We Feed the Planet Puts Young Farmers in Control of Food Security

From foodtank.com
Philip Hanes

We Feed the Planet, also called Terra Madre Giovani, is an international food security conference in Milan, Italy. Terra Madre Giovani is the first of  Slow Food International's Terra Madre events to focus on youth. Over 2000 young farmers, small-scale food producers, and intellectuals from 120 countries converged on Milan to create a producer and practitioner directed event. According to Joris Lohman, of Slow Food, "A global discussion on the future of food would be senseless without the presence of young small-scale producers and food professionals." Joris explains to Food Tank the importance of Terra Madre Giovani.

Food Tank (FT): Explain what Terra Madre Giovani means.

Joris Lohman (JL): Terra Madre, meaning Mother Earth is a global network of small-scale producers, farmers, chefs, food producers, scholars, and activists founded by Slow Food. Every two years, a Terra Madre meeting is organized in Turin. This year, the Slow Food Youth Network, which brings together young farmers, chefs, fishers, students, and food professionals under 35, organized the first Terra Madre Giovani event focused on young people.

Hosting the 2015 event in Milan, is very important. This year, the World Expo also in Milan, revolves around the theme of feeding the planet. Feeding the planet in a just, healthy, and sustainable way may be the most important challenge our generation has to face. With the Expo focusing on this, the world is looking to Milan for answers. However, the Expo lacks the voice of young farmers, food producers, and food professionals, who will feed the planet in the future. Discussing the future of food and farming without them, is senseless which is why we have invited those who deserve to be in the spotlight most.

We have asked people to make a small donation to enable farmers and small-scale producers to travel to Milan and make their voices heard. With the support of partners like the U.N. International Fund for Agricultural Development (IFAD) and the U.N. Food and Agriculture Organization (FAO), we were able to invite around 2500 young people from 120 countries. Many were accommodated by residents of Milan who offered to host visitors.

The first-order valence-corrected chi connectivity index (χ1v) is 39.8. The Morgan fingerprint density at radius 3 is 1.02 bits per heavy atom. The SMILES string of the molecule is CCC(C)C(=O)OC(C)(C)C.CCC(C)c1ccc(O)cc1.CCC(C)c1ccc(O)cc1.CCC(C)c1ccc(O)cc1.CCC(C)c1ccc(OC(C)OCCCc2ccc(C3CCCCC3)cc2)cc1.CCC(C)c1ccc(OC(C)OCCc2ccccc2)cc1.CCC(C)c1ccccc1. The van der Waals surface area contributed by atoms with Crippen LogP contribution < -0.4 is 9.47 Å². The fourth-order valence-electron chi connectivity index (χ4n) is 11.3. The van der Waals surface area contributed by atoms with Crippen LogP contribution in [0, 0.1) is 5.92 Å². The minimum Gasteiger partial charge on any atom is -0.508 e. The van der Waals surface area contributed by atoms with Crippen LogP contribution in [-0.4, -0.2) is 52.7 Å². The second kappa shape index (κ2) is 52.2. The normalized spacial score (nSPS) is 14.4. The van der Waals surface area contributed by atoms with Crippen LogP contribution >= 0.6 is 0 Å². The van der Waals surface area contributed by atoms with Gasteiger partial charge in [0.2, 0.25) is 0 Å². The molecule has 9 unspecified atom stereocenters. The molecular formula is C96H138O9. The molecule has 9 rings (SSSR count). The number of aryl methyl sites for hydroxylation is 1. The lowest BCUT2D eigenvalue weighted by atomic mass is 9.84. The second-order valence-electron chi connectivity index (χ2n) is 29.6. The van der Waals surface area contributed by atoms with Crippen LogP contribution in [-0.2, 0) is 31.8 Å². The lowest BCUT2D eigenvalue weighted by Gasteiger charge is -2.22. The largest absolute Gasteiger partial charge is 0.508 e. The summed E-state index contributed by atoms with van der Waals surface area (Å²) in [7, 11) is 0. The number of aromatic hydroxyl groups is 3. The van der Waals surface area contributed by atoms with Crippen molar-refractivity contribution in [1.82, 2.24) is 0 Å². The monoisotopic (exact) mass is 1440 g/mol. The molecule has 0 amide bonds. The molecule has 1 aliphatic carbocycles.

FT: What role does food justice play in the slow food movement?

JL: Food justice, the right to good, clean, and fair food for all, is at the core of Slow Food’s ideology. We want to live in a world where good (tasty, healthy), clean (sustainably produced) food is available for everyone, and where food producers earn a fair wage. Industrial agriculture does not feed the world in a good and sustainable way. It is small-scale producers that feed the majority of the population. We need to empower these young people who devote their lives to food production, and we need to listen to them.

FT: How is We Feed the Planet different from other agricultural conferences?

JL: Because of the delegates and participants this is an event like no other. We Feed the Planet is not just a listen and learn conference. We aimed to achieve two clear goals. Firstly, we created an online multimedia document out of quotes, tweets, video, and pictures of the event, that showcase a vision for the future of food. And we have participants working together to create a multitude of projects, ideas, start-ups, and businesses, that will allow them to take action when they get back to their home countries.

FT: What is the Slow Food Youth Network Food Academy?

JL: The food system is complex, and its issues need an interdisciplinary approach to find solutions. We believe that it is important to break down barriers between sectors, between farmers and retailers, between the policy sphere and the creative realm. The Academy program aims to break down these barriers by creating an interdisciplinary network of young change agents - chefs, farmers, fishers, food professionals, scholars, journalists, designers - that are changing the future of food. In the Academy, new connections and friendships are formed, and a new generation of critical thinking food professionals is formed. Participants get to know each other and be inspired by experts from the field like Alice Waters, Raj Patel, and Serge Latouche. Academy workshops put young innovators in the spotlight where they get the opportunity to collaborate on new projects and ideas.

FT: How can technology help improve communication so food thinkers can quickly share ideas and information seamlessly across great distances?

JL: The rise of the Slow Food Youth Network demonstrates the importance of new ways of communication in creating a global network of like-minded individuals. We have never had a big budget, but by making use of social media we have been able to grow. One example is our Disco Soupe movement which over the last three years has organized thousands of anti food waste events in over 80 countries. Now the network is expanding into Africa and South America.